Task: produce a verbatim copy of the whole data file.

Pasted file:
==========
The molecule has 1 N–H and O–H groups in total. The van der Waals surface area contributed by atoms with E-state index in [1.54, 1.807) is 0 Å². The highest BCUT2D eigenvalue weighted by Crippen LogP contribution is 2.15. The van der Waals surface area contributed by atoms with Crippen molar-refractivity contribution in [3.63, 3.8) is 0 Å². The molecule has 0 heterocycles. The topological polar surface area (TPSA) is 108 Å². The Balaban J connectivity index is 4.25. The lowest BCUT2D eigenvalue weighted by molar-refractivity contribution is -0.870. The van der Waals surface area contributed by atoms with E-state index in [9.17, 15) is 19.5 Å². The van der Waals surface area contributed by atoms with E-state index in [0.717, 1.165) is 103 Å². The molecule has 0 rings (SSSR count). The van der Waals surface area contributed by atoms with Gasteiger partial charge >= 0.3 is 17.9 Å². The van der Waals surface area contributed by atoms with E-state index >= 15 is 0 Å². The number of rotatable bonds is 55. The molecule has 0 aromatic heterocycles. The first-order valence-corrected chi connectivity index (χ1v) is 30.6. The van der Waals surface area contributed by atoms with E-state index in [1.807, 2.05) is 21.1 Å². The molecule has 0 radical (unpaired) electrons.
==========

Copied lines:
The molecule has 1 N–H and O–H groups in total. The van der Waals surface area contributed by atoms with E-state index in [1.54, 1.807) is 0 Å². The highest BCUT2D eigenvalue weighted by Crippen LogP contribution is 2.15. The van der Waals surface area contributed by atoms with Crippen molar-refractivity contribution in [3.63, 3.8) is 0 Å². The molecule has 0 heterocycles. The topological polar surface area (TPSA) is 108 Å². The Balaban J connectivity index is 4.25. The lowest BCUT2D eigenvalue weighted by molar-refractivity contribution is -0.870. The van der Waals surface area contributed by atoms with E-state index in [9.17, 15) is 19.5 Å². The van der Waals surface area contributed by atoms with E-state index in [0.717, 1.165) is 103 Å². The molecule has 0 rings (SSSR count). The van der Waals surface area contributed by atoms with Gasteiger partial charge >= 0.3 is 17.9 Å². The van der Waals surface area contributed by atoms with E-state index >= 15 is 0 Å². The number of rotatable bonds is 55. The molecule has 0 aromatic heterocycles. The first-order valence-corrected chi connectivity index (χ1v) is 30.6. The van der Waals surface area contributed by atoms with E-state index in [1.807, 2.05) is 21.1 Å². The molecule has 0 radical (unpaired) electrons.